If you’ve been feeling overwhelmed by life lately, this book will help you see the light at the end of the tunnel.

5. Watch: “The voices in my head

Eleanor Longden was in college when she started hearing a voice in her head narrating every move she made in her day. Then one voice became more and more and more, consuming her life with darkness. After receiving a diagnosis of schizophrenia, she struggled to find the help she so desperately needed.

But she overcame it, got her master’s degree in psychology, and is now a research psychologist. Watch her TED talk to hear about her incredible mental health battle, and how it was through really listening to the voices in her head that she survived.

6. Listen: “How to Cope with Anxiety and Find Calm” with Dr. Jack Anderson on “The Do Gooders Podcast

What do we need to do to find a sense of calm and peace in our lives we long for, especially in times of turmoil and uncertainty? It takes work and “ship-like integrity.”

Listen to the episode of The Do Gooders Podcast he guests in: “How to Cope with Anxiety and Find Calm.” You’ll discover why calmness is learned (not something you’re born with), how to cope with anxiety and depression, why hope is stronger than fear, and more. 

7. Watch: “Confessions of a depressed comic”  

Strides have been made, but there’s still a societal reluctance to talking about mental illness. And for Kevin Greel it was actually acknowledging it that saved his life—four words to be exact: “I suffer from depression.”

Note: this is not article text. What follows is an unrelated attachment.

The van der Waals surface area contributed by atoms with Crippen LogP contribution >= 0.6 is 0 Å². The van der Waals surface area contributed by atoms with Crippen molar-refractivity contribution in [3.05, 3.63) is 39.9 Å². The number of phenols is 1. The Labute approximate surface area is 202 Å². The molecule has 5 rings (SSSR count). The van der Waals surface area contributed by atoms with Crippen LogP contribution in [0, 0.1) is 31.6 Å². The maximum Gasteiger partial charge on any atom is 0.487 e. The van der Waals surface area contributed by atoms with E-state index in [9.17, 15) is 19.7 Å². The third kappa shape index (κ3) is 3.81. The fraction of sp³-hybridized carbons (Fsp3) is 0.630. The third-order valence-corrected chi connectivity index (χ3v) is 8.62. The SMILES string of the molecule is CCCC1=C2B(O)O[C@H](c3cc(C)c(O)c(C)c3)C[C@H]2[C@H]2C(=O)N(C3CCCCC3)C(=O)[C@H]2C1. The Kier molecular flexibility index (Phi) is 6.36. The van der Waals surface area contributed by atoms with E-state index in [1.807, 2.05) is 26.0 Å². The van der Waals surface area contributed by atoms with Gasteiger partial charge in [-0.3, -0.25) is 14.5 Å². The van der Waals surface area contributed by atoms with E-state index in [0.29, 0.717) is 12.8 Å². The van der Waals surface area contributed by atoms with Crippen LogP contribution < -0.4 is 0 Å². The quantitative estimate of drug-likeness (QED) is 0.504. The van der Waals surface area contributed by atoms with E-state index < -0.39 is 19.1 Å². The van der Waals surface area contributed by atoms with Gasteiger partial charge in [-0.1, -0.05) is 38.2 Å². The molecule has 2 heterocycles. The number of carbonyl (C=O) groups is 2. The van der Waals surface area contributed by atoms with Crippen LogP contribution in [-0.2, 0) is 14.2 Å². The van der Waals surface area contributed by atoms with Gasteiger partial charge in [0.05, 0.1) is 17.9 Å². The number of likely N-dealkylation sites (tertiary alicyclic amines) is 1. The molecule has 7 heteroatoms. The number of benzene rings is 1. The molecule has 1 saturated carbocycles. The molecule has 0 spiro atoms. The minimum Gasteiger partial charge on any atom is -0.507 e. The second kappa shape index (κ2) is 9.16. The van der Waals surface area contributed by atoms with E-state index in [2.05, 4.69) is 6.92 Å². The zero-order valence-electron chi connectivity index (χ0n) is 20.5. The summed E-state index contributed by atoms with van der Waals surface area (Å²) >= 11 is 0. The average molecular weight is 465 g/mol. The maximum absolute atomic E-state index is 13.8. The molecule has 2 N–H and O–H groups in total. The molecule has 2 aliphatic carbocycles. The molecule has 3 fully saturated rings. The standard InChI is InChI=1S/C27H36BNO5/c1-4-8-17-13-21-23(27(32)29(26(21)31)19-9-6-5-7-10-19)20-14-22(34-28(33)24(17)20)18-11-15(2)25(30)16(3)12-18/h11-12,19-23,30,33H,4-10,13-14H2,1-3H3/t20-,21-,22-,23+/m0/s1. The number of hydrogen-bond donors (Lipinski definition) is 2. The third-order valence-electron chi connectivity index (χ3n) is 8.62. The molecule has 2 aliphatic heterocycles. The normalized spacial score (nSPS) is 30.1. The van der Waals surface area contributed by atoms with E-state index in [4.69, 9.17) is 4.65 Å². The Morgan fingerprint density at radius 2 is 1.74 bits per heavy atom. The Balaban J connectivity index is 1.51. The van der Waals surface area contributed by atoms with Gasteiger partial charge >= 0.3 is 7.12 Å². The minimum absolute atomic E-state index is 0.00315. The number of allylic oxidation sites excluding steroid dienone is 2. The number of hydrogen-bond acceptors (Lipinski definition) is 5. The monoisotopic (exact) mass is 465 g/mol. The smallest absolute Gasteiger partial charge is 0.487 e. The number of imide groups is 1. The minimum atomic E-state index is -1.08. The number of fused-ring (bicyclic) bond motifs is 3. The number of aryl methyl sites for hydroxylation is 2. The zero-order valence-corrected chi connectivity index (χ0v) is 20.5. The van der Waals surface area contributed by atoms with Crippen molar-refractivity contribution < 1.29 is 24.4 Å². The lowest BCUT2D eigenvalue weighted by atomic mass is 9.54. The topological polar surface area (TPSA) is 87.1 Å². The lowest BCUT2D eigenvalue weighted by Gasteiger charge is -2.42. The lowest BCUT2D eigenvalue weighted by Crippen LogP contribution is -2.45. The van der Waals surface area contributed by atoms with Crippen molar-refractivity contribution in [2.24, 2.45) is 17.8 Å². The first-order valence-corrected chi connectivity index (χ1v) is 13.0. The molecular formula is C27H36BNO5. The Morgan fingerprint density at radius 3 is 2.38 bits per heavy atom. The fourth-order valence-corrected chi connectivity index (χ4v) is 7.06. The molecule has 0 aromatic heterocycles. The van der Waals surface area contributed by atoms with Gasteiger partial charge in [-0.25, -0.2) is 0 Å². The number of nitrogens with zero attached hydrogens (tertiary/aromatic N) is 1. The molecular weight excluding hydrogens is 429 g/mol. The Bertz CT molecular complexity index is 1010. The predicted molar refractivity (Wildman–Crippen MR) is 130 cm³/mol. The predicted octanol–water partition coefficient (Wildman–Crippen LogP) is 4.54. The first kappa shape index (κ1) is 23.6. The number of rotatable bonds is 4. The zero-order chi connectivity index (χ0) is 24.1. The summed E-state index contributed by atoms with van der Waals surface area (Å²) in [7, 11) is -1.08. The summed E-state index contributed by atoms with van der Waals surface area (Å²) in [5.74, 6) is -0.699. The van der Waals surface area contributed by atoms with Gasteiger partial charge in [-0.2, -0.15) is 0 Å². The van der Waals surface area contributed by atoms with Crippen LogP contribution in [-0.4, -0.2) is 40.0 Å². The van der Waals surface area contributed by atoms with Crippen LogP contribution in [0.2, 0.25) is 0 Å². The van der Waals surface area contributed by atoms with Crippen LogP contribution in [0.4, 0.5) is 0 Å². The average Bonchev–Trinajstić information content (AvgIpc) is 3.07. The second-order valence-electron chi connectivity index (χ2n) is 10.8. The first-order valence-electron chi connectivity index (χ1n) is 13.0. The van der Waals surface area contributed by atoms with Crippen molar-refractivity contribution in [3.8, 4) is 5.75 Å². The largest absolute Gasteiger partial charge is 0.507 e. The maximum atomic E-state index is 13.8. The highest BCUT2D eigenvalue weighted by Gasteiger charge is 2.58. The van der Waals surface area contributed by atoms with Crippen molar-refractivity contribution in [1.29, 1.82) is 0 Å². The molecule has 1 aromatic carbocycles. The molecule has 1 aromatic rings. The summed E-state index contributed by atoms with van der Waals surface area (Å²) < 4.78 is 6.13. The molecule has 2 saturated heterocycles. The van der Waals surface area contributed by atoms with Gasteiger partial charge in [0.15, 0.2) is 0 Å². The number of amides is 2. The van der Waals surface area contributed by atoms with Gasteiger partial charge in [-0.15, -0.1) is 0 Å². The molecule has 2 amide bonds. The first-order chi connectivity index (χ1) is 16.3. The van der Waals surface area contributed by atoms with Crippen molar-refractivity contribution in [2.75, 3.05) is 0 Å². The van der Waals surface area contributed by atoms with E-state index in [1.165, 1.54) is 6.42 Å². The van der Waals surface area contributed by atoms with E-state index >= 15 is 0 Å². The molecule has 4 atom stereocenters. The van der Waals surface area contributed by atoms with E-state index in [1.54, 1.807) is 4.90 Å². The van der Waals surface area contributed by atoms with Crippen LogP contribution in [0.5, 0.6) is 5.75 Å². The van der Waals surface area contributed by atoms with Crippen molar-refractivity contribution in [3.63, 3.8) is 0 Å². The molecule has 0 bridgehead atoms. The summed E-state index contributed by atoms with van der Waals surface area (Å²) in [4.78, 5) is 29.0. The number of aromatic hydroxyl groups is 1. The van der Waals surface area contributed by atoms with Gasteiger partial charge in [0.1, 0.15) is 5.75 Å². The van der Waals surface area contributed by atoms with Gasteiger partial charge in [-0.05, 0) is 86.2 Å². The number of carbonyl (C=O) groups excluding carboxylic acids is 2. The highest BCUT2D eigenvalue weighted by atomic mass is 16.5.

He speaks about the responsibility we all have to speak out on mental health, normalize these conversations, and cultivate awareness of mental health issues. It’s only through this, that he believes that change will happen and people will begin to say, “Depression is OK.” Watch this TED Talk for all his eye-opening insights.

8. Read: Isaiah 41:10

Whenever you’re feeling lonely in your mental health struggles, read Isaiah 41:10: So do not fear, for I am with you; do not be dismayed, for I am your God. I will strengthen you and help you; I will uphold you with my righteous right hand.

Let it serve as a reminder that God is alongside you on your path to mental wellness. You are not battling for your well-being alone. He is there to support and love you unconditionally along the way.

Then read through this list of 12 Bible verses to bring you peace during COVID-19.

9. Watch: “Depression, the secret we share

There’s always been a stigma around mental illness, depression in particular. Andrew Solomon always considered himself to be a strong person who could handle anything life threw his way. Then, he began losing interest in everyday things and spiraled into a depression that stole his vitality from him.

His TED Talk walks you through the daily battles he faced with depression and his inspiring search for others going through the same around the world. He quickly realized he wasn’t alone in the fight. And neither are you.

10. Call: The Salvation Army Hope Line

With challenging times comes fear, anxiety, sadness, worry, and stress. But The Salvation Army has made certain that you always have someone to talk to when you need it most. If you’re feeling overwhelmed as this pandemic continues, call 844-458-HOPE (4673).

Salvation Army officers and staff will be there to answer your call, offer a listening ear, and encourage you. They are here for you, so know that you are never alone.